Red-light cameras have been criticized as moneymakers masquerading as safety devices. But several jurisdictions predict their budgets will be better off when Virginia ends the pilot program this summer.
“We’ve probably lost $1 million over five years, and I hesitate to say lost,” Bruce Taylor, Fairfax County’s traffic-system program manager, said of the cameras. “When you look at societal costs, obviously it prevents people from getting hurt.”
The cameras take pictures of cars that run lights at certain busy intersections. The license-plate number is used to identify the car’s owner, who then gets a ticket in the mail.
Fairfax County has installed cameras at 15 locations over the past five years, at a cost of about $40,000 per camera. The county had to set up the infrastructure, including poles and sensors, and hire additional staff to administer the program.
During this time, Mr. Taylor said the county has seen a 60 percent decrease in red-light violations.
Having served as a volunteer paramedic in Loudoun County for seven years, Mr. Taylor saw firsthand some of the worst accidents resulting from the rush to make a light. He sees state lawmakers’ decision not to renew the program — ending it July 1 — as “putting politics above people’s lives.”
“It’s a great loss to the commonwealth,” Mr. Taylor said.
Fairfax City was the first to install the cameras, and City Manager Bob Sisson said the infrastructure cost “hundreds of thousands” of dollars.
“We had to buy the cameras, buy the signal poles, cut the roads to put in the sensors,” Mr. Sisson said. Fairfax City is one of the few jurisdictions to make a slight profit.
“It’s almost a wash, expense versus revenue. The revenue from those fines is not critical to our operating,” Mr. Sisson said.
For Arlington County, it’s a similar story.
“The revenue impact is not going to be that great. It’s about $5,000,” said county spokesman Charles Taylor. He said the county leased its cameras and took the administrative costs out of the revenue from the $50 tickets.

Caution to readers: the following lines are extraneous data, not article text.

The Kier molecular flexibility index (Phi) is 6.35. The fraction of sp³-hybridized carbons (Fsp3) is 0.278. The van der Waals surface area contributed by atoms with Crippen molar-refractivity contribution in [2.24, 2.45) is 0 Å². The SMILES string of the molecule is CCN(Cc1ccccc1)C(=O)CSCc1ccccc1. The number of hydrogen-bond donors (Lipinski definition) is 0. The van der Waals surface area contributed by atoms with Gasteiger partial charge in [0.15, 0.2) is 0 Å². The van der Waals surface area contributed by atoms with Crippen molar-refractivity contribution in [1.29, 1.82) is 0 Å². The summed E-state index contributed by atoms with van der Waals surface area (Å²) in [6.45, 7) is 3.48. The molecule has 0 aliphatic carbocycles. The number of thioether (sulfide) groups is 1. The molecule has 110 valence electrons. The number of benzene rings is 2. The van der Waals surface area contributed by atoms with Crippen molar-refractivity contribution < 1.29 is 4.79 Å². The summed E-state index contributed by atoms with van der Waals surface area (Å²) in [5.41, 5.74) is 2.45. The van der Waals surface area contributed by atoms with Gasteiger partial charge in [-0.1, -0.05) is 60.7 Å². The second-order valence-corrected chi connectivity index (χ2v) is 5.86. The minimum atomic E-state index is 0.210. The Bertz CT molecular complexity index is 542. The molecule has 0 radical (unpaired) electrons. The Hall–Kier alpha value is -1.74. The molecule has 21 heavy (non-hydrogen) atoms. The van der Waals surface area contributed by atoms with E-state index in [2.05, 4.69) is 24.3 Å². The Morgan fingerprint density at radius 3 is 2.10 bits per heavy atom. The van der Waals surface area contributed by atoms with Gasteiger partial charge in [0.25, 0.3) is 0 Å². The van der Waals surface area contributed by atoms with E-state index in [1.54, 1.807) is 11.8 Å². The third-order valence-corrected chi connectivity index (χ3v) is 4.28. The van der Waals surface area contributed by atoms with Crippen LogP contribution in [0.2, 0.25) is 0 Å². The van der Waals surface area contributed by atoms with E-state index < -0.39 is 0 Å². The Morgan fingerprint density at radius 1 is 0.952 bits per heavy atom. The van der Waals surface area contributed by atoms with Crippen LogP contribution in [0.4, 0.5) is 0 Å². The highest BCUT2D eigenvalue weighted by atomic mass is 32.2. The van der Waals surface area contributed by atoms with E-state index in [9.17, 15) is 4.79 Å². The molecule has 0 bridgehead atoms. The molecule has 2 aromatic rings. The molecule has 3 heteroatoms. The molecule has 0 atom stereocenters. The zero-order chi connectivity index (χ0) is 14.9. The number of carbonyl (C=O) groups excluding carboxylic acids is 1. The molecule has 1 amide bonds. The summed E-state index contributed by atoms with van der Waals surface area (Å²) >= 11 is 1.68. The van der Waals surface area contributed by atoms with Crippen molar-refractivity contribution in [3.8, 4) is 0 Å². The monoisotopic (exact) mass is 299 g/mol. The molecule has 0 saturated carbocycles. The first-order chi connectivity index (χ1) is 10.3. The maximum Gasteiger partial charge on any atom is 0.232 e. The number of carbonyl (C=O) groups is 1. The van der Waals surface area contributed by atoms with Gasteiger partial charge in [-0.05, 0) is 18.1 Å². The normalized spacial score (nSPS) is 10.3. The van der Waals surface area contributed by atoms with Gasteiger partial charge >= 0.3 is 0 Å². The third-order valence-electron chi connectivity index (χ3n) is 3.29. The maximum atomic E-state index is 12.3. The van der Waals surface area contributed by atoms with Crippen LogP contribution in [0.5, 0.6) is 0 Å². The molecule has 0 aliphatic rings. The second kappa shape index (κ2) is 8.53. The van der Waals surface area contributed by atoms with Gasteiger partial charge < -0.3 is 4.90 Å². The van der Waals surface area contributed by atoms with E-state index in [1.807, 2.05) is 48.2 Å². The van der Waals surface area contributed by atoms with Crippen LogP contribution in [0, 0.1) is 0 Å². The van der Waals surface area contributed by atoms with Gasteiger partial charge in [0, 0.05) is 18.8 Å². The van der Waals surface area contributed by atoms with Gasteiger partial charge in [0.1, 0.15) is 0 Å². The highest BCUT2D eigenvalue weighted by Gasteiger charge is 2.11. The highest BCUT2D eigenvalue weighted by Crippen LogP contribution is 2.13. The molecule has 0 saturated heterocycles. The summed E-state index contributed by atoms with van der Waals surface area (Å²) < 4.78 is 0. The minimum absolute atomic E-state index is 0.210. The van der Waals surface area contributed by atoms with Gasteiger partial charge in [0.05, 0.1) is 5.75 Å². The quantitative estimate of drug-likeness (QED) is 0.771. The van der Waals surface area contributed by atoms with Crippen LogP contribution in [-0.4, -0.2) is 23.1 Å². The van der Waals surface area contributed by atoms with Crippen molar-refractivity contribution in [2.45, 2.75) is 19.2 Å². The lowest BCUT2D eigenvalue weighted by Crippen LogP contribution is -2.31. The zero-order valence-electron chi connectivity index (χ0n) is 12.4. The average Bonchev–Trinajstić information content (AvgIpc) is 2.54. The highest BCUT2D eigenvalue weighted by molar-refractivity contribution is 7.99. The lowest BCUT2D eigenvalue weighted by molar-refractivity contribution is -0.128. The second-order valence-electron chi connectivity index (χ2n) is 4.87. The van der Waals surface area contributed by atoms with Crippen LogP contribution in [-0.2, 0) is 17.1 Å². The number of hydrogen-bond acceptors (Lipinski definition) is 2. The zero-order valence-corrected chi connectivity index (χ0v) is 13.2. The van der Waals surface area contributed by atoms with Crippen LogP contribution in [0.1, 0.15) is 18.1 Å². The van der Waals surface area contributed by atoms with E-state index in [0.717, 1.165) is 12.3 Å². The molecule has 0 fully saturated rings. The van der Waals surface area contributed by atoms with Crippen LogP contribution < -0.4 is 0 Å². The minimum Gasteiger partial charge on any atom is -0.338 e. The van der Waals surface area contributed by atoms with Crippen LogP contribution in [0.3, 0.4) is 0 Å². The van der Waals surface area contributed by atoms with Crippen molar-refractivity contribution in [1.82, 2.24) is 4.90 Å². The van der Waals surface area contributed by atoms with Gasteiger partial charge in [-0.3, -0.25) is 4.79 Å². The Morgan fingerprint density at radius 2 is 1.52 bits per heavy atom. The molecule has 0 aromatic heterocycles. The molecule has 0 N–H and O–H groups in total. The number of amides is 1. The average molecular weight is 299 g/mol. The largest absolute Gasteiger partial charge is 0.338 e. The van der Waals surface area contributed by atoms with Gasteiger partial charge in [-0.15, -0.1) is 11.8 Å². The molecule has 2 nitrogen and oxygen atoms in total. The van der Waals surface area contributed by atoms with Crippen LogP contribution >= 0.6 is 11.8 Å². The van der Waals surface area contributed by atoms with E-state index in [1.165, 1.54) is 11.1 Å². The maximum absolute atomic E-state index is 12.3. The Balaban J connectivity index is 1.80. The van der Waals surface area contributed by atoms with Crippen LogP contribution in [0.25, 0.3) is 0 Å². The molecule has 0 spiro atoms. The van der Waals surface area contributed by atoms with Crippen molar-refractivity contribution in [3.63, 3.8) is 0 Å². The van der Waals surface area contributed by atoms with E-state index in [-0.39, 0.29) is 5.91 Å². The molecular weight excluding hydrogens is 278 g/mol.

“We do not have this as a revenue answer. We had it as a safety measure,” Mr. Taylor said.
Falls Church tallied its revenue impact down to the penny. Over the three-year history of its red-light camera program, the city issued 25,000 violations.
After taking out administrative costs, including a uniformed officer viewing the video and making a judgment on the violation, the city earned 6 cents per ticket, for an average of $500 a year.
City spokeswoman Dionne Williams said the program improved rush-hour traffic by discouraging drivers from blocking intersections.
Alexandria paid a contractor $27,000 a month to run its red-light cameras. The contractor charged a flat rate for the equipment and ticket processing, regardless of how many tickets were issued.
From November 1997 to December 2004, Alexandria issued 66,905 tickets, officials said. Over seven years, the tickets totaled $3.3 million, and an average of 75 percent of drivers paid the fines.
Vienna Police Chief Robert Carlisle said their costs varied, with some years running a slight profit and others a slight deficit.
From late 1999 through January, Vienna spent $878,735 and collected $638,440 in fines. The city reports the loss amounted to $18.82 per ticket.
“The net was a loss over those four years,” Chief Carlisle said.
Northern Virginia officials said that while they will flip the “off” switch in time for the July deadline, they expect to continue petitioning Richmond to reinstate the cameras.
“I think it will come up next [General Assembly] session to resurrect it. I don’t know if it will be successful,” Chief Carlisle said.
Alexandria police spokeswoman Amy Bertsch said the city probably won’t remove all the equipment and infrastructure — just in case.